The Harm in Medical Error Memes
On this episode, I am talking to Chadi Nabhan, MD, MBA, FACP, (@chadinabhan) The Chief Medical Officer of Aptitude. Together with his co-author Benjamin Mazer, MD, MBA (@BenMazer) they penned an article: Strengthening the Medical Error “Meme Pool” that took on the persistent data circulating that puts medical error as the 3rd leading cause of death in the US responsible for as many as 400,000 deaths annually.
We dig into the origins of these statistics and their viral transmission that creates its own problems of anchoring that make it even harder to combat.
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The origin dates back to the 1999 Institute of Medicine report “To Err is Human: Building a Safer Health System” report with additional reports in 2013: A New, Evidence-based Estimate of Patient Harms Associated with Hospital Care that increased the number to 440,000 deaths annually and the BMJ Paper: Medical error—the third leading cause of death in the US which places the rate at 251,454 per year. Both these papers combined have been cited over 800 times in other articles but the detailed contemporaneous critique of those two estimates: Estimating deaths due to medical error: the ongoing controversy and why it matters [this is the link Chadi references in our discussion](which unlike the other two is freely available not sitting behind any paywall) has only been cited 16 times.
As Chadi points out the numbers used would equate, based on current metrics to ~60% of all deaths in hospital attributable to medical errors and in their review and that of others do not stand up to analysis yet they persist in the media and beyond.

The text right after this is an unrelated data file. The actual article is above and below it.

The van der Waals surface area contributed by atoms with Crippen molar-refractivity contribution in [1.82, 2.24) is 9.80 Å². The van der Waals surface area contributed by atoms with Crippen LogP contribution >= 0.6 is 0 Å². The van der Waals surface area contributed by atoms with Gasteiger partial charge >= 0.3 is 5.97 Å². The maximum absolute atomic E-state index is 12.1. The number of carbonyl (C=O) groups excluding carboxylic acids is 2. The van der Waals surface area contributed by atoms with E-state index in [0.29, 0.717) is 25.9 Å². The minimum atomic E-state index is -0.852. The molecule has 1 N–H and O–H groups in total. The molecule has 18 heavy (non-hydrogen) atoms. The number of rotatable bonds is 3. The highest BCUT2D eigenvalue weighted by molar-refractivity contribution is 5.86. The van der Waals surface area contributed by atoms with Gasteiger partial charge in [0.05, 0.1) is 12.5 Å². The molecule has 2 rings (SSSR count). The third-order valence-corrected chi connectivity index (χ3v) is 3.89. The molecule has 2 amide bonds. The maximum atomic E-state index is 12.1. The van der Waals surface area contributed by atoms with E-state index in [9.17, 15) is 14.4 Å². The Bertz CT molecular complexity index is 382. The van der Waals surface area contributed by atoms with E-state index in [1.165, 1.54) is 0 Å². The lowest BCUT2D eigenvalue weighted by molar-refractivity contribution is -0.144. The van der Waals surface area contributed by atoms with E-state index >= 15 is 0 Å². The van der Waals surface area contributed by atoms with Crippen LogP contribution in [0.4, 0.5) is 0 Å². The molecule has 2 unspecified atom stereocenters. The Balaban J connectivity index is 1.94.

Listen in to hear our discussion on the background to how we arrived here, some of the vignettes that help explain the challenge with coming up with accurate numbers and what we should be doing to contribute to a better more informed discussion.
About the Show
For years Dr. Nick van Terheyden aka Dr. Nick, has served as a voice on the impact of new technologies on healthcare, earning a reputation as a leading authority on where the future of medicine is going. Combining powers of observation and real world experience, Dr. Nick has seen many predictions come true and makes the case that innovations in healthcare can be accomplished incrementally, not just by moonshot events. Tune in to hear Dr. Nick: The Incrementalist and his guests discuss what the future of healthcare looks like, how we will get there, and what it will take to improve healthcare for all.
This article was originally published on the Dr. Nick – The Incrementalist blog and is republished here with permission.